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Joe Boozell | | January 9, 2017

How close was Clemson to winning last year's championship?

  Alabama's onside kick was a turning point in last year's national title game.

It’s cliché as heck, but it’s true: football is a game of inches. Look no further than last year’s national championship game for evidence; Alabama defeated Clemson 45-40 to take home the title, but it was a back-and-forth tilt until the end.

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With the rematch looming on Monday night, certain storylines emanated from last year’s result. But had a few key plays gone just a bit differently, we wouldn’t be talking about Alabama’s potential dynasty. We’d be talking about how Dabo Swinney has the Tide’s number, or how Alabama’s defense isn’t built to stop elite spread quarterbacks like Deshaun Watson. A few inches can flip an entire narrative on its head.

Let’s take a look at last year’s game and see how close Clemson was to tasting glory.

Play one: Eddie Jackson picks off Deshaun Watson

For most of the first half, Clemson was in control. The Tigers were leading by a touchdown and driving with 12 minutes left in the half, and Watson dialed up a wheel route to Ray-Ray McCloud. Eddie Jackson had other ideas:

Jackson made an amazing play on the ball, but had Watson gotten two or three more inches on this throw, McCloud is off to the races and the Tigers are taking a 21-7 lead. Would Alabama have come back from a two-touchdown lead? We’ll never know.

Play two: Jake Coker barely beats the rush, completes deep ball to ArDarius Stewart

Third-and-11, ball on the Alabama 44-yard line. The Crimson Tide trailed by three in the third quarter. Had it come up empty, Alabama would have given the ball back to a red-hot quarterback with a lead in the second half.

Clemson came oh-so-close to sacking Coker on this play. Ben Boulware is a quarter of a second too late, and Coker lofts a beautiful deep ball to Stewart, who makes a magnificent catch down the sidelines. This play set up the game-tying field goal, which set up the play that swung the game more than any other.

Play three: The onside kick

Nick Saban surprised you, me and the Tigers when he decided to try an onside kick with 10:34 left in a tie game. And not just any game — in the national championship, this was a particularly gutsy call. If ever there was a program to resist resorting to gimmicks to win football games, you’d expect it to be the Alabama Crimson Tide. And then:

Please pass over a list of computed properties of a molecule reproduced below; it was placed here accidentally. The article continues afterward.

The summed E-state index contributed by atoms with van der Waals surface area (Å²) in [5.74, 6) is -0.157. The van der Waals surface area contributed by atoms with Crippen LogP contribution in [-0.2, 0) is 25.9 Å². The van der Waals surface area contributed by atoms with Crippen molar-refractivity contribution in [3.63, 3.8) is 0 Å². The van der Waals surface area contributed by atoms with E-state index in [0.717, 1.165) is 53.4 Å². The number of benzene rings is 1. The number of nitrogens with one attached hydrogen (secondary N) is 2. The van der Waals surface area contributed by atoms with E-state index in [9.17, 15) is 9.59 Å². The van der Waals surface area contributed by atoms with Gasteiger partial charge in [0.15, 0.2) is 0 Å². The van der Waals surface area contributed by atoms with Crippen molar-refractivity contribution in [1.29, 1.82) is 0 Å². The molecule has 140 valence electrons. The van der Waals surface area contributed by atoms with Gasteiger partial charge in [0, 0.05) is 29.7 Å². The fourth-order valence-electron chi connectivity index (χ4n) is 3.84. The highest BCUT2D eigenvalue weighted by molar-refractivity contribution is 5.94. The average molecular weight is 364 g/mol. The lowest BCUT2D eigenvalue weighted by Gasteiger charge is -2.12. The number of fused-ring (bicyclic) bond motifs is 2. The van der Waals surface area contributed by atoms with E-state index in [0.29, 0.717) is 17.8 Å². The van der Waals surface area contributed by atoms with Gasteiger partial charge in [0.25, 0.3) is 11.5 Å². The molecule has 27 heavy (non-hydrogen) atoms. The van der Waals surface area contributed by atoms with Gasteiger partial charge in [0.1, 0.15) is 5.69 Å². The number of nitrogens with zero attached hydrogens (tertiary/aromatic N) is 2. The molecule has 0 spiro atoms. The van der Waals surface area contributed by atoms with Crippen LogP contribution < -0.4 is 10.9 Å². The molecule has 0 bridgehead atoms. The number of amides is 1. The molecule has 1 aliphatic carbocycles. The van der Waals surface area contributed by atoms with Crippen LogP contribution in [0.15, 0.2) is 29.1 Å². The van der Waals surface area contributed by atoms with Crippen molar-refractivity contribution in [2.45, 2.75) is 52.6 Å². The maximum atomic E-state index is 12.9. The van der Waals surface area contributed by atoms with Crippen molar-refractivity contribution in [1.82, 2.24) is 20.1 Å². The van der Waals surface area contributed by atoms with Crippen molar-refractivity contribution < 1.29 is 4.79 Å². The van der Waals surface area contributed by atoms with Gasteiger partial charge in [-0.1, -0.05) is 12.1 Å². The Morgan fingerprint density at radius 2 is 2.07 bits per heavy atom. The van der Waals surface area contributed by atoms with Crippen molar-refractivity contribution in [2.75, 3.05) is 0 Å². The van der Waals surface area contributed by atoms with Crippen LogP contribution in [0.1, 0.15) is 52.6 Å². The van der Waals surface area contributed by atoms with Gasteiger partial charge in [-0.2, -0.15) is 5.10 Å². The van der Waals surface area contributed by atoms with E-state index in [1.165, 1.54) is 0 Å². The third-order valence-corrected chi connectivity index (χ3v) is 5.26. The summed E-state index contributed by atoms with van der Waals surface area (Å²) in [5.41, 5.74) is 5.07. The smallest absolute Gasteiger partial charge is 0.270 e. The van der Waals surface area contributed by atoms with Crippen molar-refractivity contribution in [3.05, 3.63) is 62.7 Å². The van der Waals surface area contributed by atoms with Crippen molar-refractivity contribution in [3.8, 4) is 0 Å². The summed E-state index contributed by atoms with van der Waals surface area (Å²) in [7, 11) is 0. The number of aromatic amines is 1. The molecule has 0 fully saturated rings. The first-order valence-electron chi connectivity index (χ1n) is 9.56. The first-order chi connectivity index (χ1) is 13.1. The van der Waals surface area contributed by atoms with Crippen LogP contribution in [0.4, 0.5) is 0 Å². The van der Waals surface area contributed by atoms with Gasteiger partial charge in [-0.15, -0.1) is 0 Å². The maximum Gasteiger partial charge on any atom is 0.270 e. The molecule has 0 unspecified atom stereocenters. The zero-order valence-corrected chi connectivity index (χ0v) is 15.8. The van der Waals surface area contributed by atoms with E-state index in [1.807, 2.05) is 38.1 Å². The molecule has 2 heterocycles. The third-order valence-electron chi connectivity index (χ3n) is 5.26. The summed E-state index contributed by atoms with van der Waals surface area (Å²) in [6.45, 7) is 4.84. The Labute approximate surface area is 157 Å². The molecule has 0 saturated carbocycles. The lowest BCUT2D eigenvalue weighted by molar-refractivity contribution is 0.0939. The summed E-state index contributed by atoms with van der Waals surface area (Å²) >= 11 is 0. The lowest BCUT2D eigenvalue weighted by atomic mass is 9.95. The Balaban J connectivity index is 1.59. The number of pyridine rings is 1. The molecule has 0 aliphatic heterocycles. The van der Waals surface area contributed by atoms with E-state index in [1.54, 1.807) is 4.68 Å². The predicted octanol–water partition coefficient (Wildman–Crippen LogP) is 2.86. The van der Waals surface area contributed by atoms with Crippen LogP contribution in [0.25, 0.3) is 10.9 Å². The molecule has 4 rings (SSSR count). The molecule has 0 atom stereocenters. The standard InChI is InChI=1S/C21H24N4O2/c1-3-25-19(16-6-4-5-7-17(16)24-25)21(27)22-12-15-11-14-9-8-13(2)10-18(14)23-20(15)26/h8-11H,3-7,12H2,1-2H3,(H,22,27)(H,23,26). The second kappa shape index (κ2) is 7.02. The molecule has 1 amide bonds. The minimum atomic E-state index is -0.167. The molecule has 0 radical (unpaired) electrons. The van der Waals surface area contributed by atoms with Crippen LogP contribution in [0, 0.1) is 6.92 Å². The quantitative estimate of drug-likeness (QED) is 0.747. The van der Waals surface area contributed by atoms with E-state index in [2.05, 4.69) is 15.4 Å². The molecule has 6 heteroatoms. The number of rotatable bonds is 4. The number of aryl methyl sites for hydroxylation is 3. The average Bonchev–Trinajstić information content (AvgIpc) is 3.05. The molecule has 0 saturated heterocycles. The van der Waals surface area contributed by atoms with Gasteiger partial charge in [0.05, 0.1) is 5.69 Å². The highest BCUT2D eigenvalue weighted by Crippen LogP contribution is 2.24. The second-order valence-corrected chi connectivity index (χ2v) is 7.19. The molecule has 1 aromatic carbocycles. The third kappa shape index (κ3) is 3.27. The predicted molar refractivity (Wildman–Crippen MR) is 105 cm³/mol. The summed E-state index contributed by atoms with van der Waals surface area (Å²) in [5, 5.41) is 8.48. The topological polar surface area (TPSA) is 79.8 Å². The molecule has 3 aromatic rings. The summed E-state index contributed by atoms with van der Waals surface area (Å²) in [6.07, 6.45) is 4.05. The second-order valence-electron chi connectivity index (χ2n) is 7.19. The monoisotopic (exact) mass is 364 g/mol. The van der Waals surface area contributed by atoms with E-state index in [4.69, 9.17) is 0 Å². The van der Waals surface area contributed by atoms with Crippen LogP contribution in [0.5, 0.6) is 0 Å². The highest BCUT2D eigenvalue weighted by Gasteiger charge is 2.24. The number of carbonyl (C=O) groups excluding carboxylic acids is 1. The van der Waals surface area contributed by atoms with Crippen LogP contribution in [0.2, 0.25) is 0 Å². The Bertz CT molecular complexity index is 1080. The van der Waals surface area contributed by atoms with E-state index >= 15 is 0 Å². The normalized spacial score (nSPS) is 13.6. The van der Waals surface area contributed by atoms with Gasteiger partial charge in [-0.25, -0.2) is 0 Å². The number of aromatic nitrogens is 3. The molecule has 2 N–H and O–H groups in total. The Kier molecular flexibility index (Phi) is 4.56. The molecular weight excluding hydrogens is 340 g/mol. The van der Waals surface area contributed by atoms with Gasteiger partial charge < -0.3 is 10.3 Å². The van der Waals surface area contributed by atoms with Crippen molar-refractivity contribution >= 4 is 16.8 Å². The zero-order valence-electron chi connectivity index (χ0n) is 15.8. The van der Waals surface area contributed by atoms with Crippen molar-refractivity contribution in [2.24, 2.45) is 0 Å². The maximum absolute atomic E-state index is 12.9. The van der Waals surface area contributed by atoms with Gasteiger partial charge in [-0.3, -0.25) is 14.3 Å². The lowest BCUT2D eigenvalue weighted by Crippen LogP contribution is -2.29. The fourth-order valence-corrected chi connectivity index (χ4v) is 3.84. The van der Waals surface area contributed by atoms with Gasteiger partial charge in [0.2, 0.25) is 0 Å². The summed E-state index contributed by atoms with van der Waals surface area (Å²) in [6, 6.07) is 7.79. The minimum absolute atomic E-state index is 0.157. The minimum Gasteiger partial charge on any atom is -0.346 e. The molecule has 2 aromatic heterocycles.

After nailing a 33-yard field goal to tie the game up, Adam Griffith pulled off this beauty in a high-pressure environment. Two plays later, Jake Coker hit O.J. Howard for a 51-yard touchdown strike. There’s a good chance the Tigers are national champions if Alabama kicks it deep here – Watson was rolling, and Clemson could have taken the lead on the ensuing drive. It was a potential 14-point swing.

Play four: Kenyan Drake’s kickoff return touchdown

Clemson hit a field goal in the fourth quarter to trim Alabama’s lead to 31-27. Had it gotten a stop, Watson would be within a touchdown of taking the lead.

And then Drake happened:

This was an awesome play by Drake. He’s an explosive athlete, and once he hit the corner, he was gone. But Clemson had ample opportunity to bring him to the turf early in return. If you didn’t already know the result of this play, would you have expected the Tiger defender to make this tackle?

This isn’t to say Clemson absolutely would have won the national championship had it brought Drake to the ground. But it might have. Had any of these plays gone in the Tigers’ favor, we might be talking about a different outcome.

Play five: Coker escapes a sack on third down, converts on a scramble

Coker turned in a gritty performance last year. Clemson wouldn’t go down easily; after Drake’s kickoff return touchdown, Watson promptly found Artavis Scott for a 15-yard TD strike to bring the Tigers to within five.

Alabama methodically moved the ball down the field and was facing a third-and-3 on Clemson’s 6-yard line. A Tiger stop would have forced the Tide to kick, keeping the game within one score.

Instead, Coker evaded an almost-sack and picked up the first down with his legs. Derrick Henry would score, putting the game out of reach:

Look, all of these plays happened how they happened. Alabama is the reigning national champion – not Clemson – and it deserves to be.

But don’t kid yourselves into thinking the Tigers weren’t this close to flipping the script. These plays defined the game, and they easily could have gone differently. Bring on the Monday night drama. We could witness another instant classic at Raymond James Stadium.

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